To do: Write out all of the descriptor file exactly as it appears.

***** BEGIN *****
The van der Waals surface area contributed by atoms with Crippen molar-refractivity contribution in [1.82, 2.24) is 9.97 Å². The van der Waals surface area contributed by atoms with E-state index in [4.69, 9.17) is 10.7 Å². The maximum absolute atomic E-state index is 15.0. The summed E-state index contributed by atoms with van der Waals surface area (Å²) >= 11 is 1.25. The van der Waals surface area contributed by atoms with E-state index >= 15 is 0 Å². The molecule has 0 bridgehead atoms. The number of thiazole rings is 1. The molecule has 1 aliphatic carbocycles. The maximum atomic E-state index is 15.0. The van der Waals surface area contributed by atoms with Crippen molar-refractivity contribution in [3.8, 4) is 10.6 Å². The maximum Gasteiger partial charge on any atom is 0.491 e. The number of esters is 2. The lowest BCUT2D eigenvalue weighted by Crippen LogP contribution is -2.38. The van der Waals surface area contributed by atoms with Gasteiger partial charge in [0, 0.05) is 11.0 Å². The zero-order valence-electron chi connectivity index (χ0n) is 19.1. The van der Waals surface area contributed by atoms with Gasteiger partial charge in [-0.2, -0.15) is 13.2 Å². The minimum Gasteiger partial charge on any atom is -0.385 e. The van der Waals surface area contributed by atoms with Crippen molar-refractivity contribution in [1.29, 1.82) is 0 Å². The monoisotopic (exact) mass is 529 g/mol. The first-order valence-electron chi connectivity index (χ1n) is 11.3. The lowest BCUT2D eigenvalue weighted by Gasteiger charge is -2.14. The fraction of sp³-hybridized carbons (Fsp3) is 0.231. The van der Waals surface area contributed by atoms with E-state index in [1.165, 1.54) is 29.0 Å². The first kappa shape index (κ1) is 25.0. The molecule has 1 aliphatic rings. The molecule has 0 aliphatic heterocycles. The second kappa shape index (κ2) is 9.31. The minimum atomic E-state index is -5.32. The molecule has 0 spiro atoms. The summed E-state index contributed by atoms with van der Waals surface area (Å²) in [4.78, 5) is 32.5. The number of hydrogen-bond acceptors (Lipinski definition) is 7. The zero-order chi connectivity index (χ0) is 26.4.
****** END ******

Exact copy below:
The van der Waals surface area contributed by atoms with Crippen molar-refractivity contribution in [1.82, 2.24) is 9.97 Å². The van der Waals surface area contributed by atoms with E-state index in [4.69, 9.17) is 10.7 Å². The maximum absolute atomic E-state index is 15.0. The summed E-state index contributed by atoms with van der Waals surface area (Å²) >= 11 is 1.25. The van der Waals surface area contributed by atoms with E-state index >= 15 is 0 Å². The molecule has 0 bridgehead atoms. The number of thiazole rings is 1. The molecule has 1 aliphatic carbocycles. The maximum atomic E-state index is 15.0. The van der Waals surface area contributed by atoms with Crippen molar-refractivity contribution in [3.8, 4) is 10.6 Å². The maximum Gasteiger partial charge on any atom is 0.491 e. The number of esters is 2. The lowest BCUT2D eigenvalue weighted by Crippen LogP contribution is -2.38. The van der Waals surface area contributed by atoms with Gasteiger partial charge in [0, 0.05) is 11.0 Å². The zero-order valence-electron chi connectivity index (χ0n) is 19.1. The van der Waals surface area contributed by atoms with Gasteiger partial charge in [-0.2, -0.15) is 13.2 Å². The minimum Gasteiger partial charge on any atom is -0.385 e. The van der Waals surface area contributed by atoms with Crippen molar-refractivity contribution in [1.29, 1.82) is 0 Å². The monoisotopic (exact) mass is 529 g/mol. The first-order valence-electron chi connectivity index (χ1n) is 11.3. The lowest BCUT2D eigenvalue weighted by Gasteiger charge is -2.14. The fraction of sp³-hybridized carbons (Fsp3) is 0.231. The van der Waals surface area contributed by atoms with E-state index in [1.165, 1.54) is 29.0 Å². The first kappa shape index (κ1) is 25.0. The molecule has 1 aliphatic rings. The molecule has 0 aliphatic heterocycles. The second kappa shape index (κ2) is 9.31. The minimum atomic E-state index is -5.32. The molecule has 0 spiro atoms. The summed E-state index contributed by atoms with van der Waals surface area (Å²) in [4.78, 5) is 32.5. The number of hydrogen-bond acceptors (Lipinski definition) is 7. The zero-order chi connectivity index (χ0) is 26.4.